United States: Tribal Treaty Rights Now Driving Environmental Law Developments

Environmental lawyers increasingly acknowledge the importance of Native American issues to their practice. Nowhere is that more apparent than with respect to tribal treaty rights. Courts and advocates are grappling with the environmental dimensions of tribal reserved hunting and fishing rights; controversies continue to brew over whether NEPA reviews of energy projects have adequately considered impacts on tribal rights and resources; and federal agencies seek to harmonize modern environmental statutes with centuries-old Indian law treaties and other agreements.

From 1778 to 1871, the United States' relations with American Indian tribes were conducted largely through the treaty-making process, in which many tribes agreed to cede millions of acres of their homelands in return for recognition of unique rights in land and natural resources and other federal law protections. Tribal treaties cover a wide variety of subjects, including in many cases reserved rights to hunt, fish, and gather on land both retained and given up by tribes. Senate-ratified treaties remain "the supreme law of the land," with the same legal force as federal statutes.

The interplay between tribal treaties and environmental law was brought to life in a recent Supreme Court argument in United States v. Washington. The so-called "Culverts Case" addresses whether and to what extent the "Stevens Treaties," which 21 Puget Sound Indian tribes negotiated with territorial governor Isaacs Stevens in the 1850s, included a promise to protect salmon habitat from environmental degradation. In particular, the case asks whether the tribes were guaranteed not only the right to one-half the harvestable salmon run at their "usual and accustomed" fishing grounds, but also the right to insist that the state repair and replace culverts under state roads that have over the decades obstructed salmon passage and access to spawning streams — a significant factor in the drastic decline of fish populations.

Federal District Judge Ricardo Martinez sided with the tribes, imposing a costly injunction requiring the state to repair and replace hundreds of culverts over the next 17 years. The court of appeals affirmed, questioning whether the tribes could enjoy a meaningful fishing right in the absence of any obligation to protect the habitat on which the fish depend — finding that the Indians would not have understood Governor Stevens to make "such a cynical and disingenuous promise."

At the Supreme Court, the justices traded competing interpretations of the treaty. Ruth Bader Ginsburg, for example, asked whether the fishing right could simply be construed as an anti-discrimination provision, requiring Indians to be treated no worse than non-Indians. Neil Gorsuch, by contrast, suggested that the "point of [the] treaty . . . would have been to freeze in time certain rights" to take fish "and to ensure their existence in perpetuity." Practitioners are watching for the decision, as the standard by which treaty fishing rights are defined could have implications for myriad other environmental issues affecting salmon habitat.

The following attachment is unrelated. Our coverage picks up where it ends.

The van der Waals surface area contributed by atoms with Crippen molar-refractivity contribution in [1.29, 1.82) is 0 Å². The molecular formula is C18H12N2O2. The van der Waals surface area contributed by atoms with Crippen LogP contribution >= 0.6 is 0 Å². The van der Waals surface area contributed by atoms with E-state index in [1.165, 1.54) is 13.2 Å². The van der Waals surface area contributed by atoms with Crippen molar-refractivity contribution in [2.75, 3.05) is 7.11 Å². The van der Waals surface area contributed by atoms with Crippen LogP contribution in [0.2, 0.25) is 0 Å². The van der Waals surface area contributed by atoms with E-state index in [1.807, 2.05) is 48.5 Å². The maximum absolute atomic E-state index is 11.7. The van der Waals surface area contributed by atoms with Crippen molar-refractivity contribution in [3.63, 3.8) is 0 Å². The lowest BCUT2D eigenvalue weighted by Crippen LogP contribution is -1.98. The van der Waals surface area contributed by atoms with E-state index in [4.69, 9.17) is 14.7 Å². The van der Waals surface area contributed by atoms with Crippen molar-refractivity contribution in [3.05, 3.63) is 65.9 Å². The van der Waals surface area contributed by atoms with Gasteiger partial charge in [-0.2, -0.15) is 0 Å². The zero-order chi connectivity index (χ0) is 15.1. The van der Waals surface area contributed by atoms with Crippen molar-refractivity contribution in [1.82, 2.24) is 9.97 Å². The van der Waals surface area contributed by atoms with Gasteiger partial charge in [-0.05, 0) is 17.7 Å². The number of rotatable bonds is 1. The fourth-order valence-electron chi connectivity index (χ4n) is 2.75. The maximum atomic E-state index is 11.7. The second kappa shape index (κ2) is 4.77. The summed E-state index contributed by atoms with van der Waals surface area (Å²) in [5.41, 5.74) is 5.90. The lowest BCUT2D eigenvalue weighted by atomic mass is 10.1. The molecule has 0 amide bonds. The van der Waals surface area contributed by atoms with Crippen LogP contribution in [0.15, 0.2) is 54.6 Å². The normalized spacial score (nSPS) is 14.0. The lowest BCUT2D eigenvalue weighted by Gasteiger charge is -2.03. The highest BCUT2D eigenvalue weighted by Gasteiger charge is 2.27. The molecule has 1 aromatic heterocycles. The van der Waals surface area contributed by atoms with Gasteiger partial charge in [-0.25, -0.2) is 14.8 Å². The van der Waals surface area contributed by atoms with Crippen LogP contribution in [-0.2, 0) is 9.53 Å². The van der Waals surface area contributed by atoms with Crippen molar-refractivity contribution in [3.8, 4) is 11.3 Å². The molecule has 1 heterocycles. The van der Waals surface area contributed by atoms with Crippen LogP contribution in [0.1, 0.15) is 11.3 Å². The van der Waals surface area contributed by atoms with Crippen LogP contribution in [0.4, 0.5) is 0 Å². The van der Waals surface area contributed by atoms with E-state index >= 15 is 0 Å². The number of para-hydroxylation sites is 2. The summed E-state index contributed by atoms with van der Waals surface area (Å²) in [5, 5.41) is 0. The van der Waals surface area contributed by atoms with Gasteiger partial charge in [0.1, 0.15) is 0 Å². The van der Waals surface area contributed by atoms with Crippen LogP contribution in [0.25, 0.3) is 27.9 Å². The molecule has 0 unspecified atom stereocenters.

Disputes over the environmental implications of tribal fishing rights are not limited to the West. For example, EPA and Maine are locked in a legal battle over the federal agency's disapproval under the Clean Water Act of the state's proposed water quality standards for tribal waters. EPA contends that the standards must be adequate to protect high-fish-consuming tribal populations with sustenance fishing rights under the Maine Indian Claims Settlement Act. The state argues that any such tribal fishing rights are outside the ambit of the Clean Water Act. Other states with similar issues see this as a test case for whether the courts will uphold EPA's efforts to harmonize environmental statutes with federally protected tribal rights.

Indian law is also having an impact on issues relating to energy development, as tribes and environmental groups challenge pipelines and other energy transmission and transportation projects that cross through or near tribal lands and communities. The Dakota Access Pipeline controversy may be the most high-profile example. While the Standing Rock Sioux Tribe has not been successful in halting construction or operation of the project, District Court Judge James Boasberg caught the attention of NEPA lawyers when he held that the Army Corps' environmental reviews were deficient to the extent they failed adequately to consider impacts on tribal fishing rights, hunting rights, or environmental justice.

EPA issued its first treaty rights guidance in 2016. An adjunct to the agency's tribal consultation policy, the guidance is intended to help ensure consideration of tribal rights, where relevant, across the agency's programs: "EPA recognizes the importance of respecting tribal treaty rights and its obligation to do so." If nothing else, the guidance should convince environmental practitioners that tribal issues are here to stay.

The content of this article is intended to provide a general guide to the subject matter. Specialist advice should be sought about your specific circumstances.

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